An inexplicable pay rise for BP executives after a year of record losses for the company has sparked outrage. Not only among the general public but across a wide spectrum of the business community.
As BP’s shareholders come together for their annual meeting, the vote on CEO Bob Dudley’s proposed 20% pay rise, in particular, wasn’t looking popular. 2015 saw BP shedding billions; the BBC reports losses of £3.6bn, whereas The Guardian reports it was, in fact, £4.5bn.
The increase would see Dudley’s pay packet reach £14m after the company announced they would have to make 7,000 workers redundant in 2016.
Ashley Hamilton Claxton, corporate governance manager at financial services company Royal London (which holds millions in BP shares) estimated that between 20-25% of shareholders may vote against.
In the end, it was voted down by 60%.
But even though their revolt may “force BP to think long and hard about their decision”, the BBC noted:
The vote on BP’s remuneration report is “advisory”, so even a vote against would not strictly require any change of tack from the company.
Asset management companies, financial services groups, groups of shareholders and even the Institute of Directors criticised the proposal. Claxton says that it shows how out of touch the board is, and Tim Bush, head of governance at the investors’ advisory consultancy Pirc, says that the corporate pay model at BP is “broken”.
This is something that thousands of us have been saying for years about all multinationals, especially since the 2008 crash, to little avail. Considering the continuing economic downturn, it is perhaps surprising that BP’s board so blatantly persist in trying to raise their wages. This is surely a sign that they are completely out of touch with the economic hardships most people experience. And now even their corporate colleagues can’t deny it.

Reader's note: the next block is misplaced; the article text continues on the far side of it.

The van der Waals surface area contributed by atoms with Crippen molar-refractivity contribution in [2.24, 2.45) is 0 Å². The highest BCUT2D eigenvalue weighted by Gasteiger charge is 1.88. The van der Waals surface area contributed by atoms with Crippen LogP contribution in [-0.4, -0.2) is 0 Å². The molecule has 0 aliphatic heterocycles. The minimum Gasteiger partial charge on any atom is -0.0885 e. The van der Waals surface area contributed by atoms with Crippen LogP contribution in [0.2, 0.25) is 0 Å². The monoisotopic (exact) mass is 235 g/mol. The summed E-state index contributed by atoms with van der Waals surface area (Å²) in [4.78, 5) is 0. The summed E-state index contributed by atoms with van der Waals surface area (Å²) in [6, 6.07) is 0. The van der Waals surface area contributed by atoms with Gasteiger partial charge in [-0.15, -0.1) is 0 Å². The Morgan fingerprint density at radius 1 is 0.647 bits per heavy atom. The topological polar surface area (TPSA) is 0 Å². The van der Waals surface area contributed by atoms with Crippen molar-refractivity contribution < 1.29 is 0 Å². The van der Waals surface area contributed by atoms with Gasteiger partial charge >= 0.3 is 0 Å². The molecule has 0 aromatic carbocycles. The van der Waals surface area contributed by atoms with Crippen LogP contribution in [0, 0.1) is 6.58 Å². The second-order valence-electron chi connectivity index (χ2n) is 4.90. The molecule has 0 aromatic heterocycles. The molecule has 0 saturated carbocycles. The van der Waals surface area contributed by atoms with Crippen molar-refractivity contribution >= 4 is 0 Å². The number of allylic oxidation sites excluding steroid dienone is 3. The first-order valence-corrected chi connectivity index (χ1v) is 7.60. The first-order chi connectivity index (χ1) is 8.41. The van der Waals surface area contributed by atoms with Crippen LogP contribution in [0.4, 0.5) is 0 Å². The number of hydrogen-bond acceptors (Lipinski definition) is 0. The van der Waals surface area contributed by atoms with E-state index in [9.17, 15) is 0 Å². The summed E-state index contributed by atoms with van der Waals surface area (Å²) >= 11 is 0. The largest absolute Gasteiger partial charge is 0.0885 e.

The PR response from BP is quite amazing. They make no reference to losses, only describing their performance last year as “excellent throughout”. Mark Freebairn from recruitment firm Odgers Berndtson justified the CEO’s proposed pay rise by saying, in so many words, that the company has to cater to Dudley’s greed:
If Bob Dudley was to leave [BP] it would be for a competitive company and remuneration would be part of the discussion. If you operate in a global market, you have to operate on a global scale.
So, other companies may be able to pay him more – and to keep this man on the board, even though he presided over billions in losses, they have to pay him millions more every year. While sacking thousands of workers. An excellent strategy.
Across the board at fossil fuel companies, profits are lessening due to a fall in wholesale oil prices and stock value. Though executives are still paid millions, many have taken a pay cut in response.
BP can’t get away with environmental devastation, corporate crime, and shoving their dedication to wealth inequality in our faces indefinitely. Their approach to business has now proven too ridiculous for even their shareholders. If more in the business class will hold strong to principles of equality and reality, they have a far better chance of battling those holding the reins than the rest of the world. We can only hope they remain vocal enough to avoid what increasingly seems to be our drastic financial and environmental fate.
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Image via Mike Mozart/flickr
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